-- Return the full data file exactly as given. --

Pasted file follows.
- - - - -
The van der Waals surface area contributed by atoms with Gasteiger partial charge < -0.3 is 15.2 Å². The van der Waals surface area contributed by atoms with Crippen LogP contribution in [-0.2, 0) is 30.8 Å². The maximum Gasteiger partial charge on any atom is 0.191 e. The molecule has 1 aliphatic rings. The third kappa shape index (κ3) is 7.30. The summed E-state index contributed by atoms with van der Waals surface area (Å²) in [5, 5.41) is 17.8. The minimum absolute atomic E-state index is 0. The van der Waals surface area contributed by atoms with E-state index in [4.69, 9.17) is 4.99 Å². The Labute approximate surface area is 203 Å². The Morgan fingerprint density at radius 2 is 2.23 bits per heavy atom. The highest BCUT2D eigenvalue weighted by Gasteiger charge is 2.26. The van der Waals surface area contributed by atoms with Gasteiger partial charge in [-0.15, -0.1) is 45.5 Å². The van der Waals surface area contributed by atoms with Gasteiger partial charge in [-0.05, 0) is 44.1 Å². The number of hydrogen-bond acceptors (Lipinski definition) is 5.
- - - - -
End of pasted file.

The van der Waals surface area contributed by atoms with Gasteiger partial charge < -0.3 is 15.2 Å². The van der Waals surface area contributed by atoms with Crippen LogP contribution in [-0.2, 0) is 30.8 Å². The maximum Gasteiger partial charge on any atom is 0.191 e. The molecule has 1 aliphatic rings. The third kappa shape index (κ3) is 7.30. The summed E-state index contributed by atoms with van der Waals surface area (Å²) in [5, 5.41) is 17.8. The minimum absolute atomic E-state index is 0. The van der Waals surface area contributed by atoms with E-state index in [4.69, 9.17) is 4.99 Å². The Labute approximate surface area is 203 Å². The Morgan fingerprint density at radius 2 is 2.23 bits per heavy atom. The highest BCUT2D eigenvalue weighted by Gasteiger charge is 2.26. The van der Waals surface area contributed by atoms with Gasteiger partial charge in [-0.15, -0.1) is 45.5 Å². The van der Waals surface area contributed by atoms with Gasteiger partial charge in [-0.05, 0) is 44.1 Å². The number of hydrogen-bond acceptors (Lipinski definition) is 5.